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    Overview of Gatsby Site Example Project

    Chris BiscardiChris Biscardi
    gatsbyGatsby
    >=2.16.5

    We cover all of the functionality in the example project, such as sourcing content from WordPress, Shopify, and local MDX files.

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    Transcript

    Transcript

    Instructor: 0:00 After running yarn develop the site will appear. Note that we have a number of different pages and a number of different pieces of functionality. We have a couple of marketing pages, which is the home page, the pricing page, and the company page as well as a blog that sources its content from WordPress, the individual WordPress blog post.

    0:17 A blog that sources its content from MDX files and the individual pages for those, a swag store that sources its data from Shopify and contains functional buy buttons as well as an authenticated area but as a client-side Reach Router app, which could contain authenticated restricted content such as a dashboard.

    0:41 If we look at the code, we can see that our Gatsby SSR and Gatsby browser files contain a wrap root element. This wrap root element uses the theme UI theme provider, applies a couple of global styles, and passes in a set of MDX components.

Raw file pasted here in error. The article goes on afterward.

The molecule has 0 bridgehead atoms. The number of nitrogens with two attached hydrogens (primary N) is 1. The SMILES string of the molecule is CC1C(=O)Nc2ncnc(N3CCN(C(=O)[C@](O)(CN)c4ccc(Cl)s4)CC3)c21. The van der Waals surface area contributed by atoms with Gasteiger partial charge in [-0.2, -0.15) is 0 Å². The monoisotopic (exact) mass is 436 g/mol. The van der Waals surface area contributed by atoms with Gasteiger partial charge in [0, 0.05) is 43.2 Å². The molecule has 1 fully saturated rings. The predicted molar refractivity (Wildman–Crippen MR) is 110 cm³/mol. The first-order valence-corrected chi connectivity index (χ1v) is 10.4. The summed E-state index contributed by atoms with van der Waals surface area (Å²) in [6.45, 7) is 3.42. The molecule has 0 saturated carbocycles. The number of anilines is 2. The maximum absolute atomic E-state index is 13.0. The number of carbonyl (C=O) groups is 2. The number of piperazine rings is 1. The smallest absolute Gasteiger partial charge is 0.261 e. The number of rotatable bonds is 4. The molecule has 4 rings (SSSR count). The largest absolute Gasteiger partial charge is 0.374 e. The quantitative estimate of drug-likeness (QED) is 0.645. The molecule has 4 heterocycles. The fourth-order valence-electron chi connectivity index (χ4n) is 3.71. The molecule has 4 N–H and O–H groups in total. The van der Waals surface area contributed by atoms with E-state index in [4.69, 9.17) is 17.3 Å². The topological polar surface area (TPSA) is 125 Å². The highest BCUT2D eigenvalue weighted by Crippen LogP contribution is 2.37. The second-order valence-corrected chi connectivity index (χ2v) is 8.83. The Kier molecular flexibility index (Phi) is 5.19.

0:56 We also use the theme UI preset deep for our tokens. Our Gatsby Node is where all of our page creation happens. We have the blog post template for MDX and the WordPress post template for WordPress posts.

    1:09 We have a GraphQL query to get the content, and then we loop over the MDX nodes. We loop over the WordPress nodes to create each of the pages from our template file. Our MDX files are in a content folder at the root of the project. Inside of Devblog in date prefixed folders we have index.mdx files. You have titles and slugs and some content.

    1:34 In our source folder we have both of the templates, one for MDX using the MDX renderer and Gatsby plugin MDX and one for WordPress. Note that the MDX and the WordPress templates both render content slightly differently, but later in the workshop we'll actually combine these.

    1:52 The marketing pages are plain JavaScript files that use our components. This includes the index page, pricing page, as well as the company page. The blog and Devblog pages for our MDX and WordPress posts contain a query for all of the posts for the relevant product blog of Devblog.

    2:13 You can think of these as product announcement in the product blog or developer features on the engineering blog. Finally, we have the app.js file contains a Reach Router application embedded inside of our Gatsby application.

    2:27 This is a client side only app, which means that we get to do whatever we want with Reach Router, in this case we're switching between rendering the home as well as the dashboard. If you were going to use authenticated content this is where you would be authenticated restricted routes.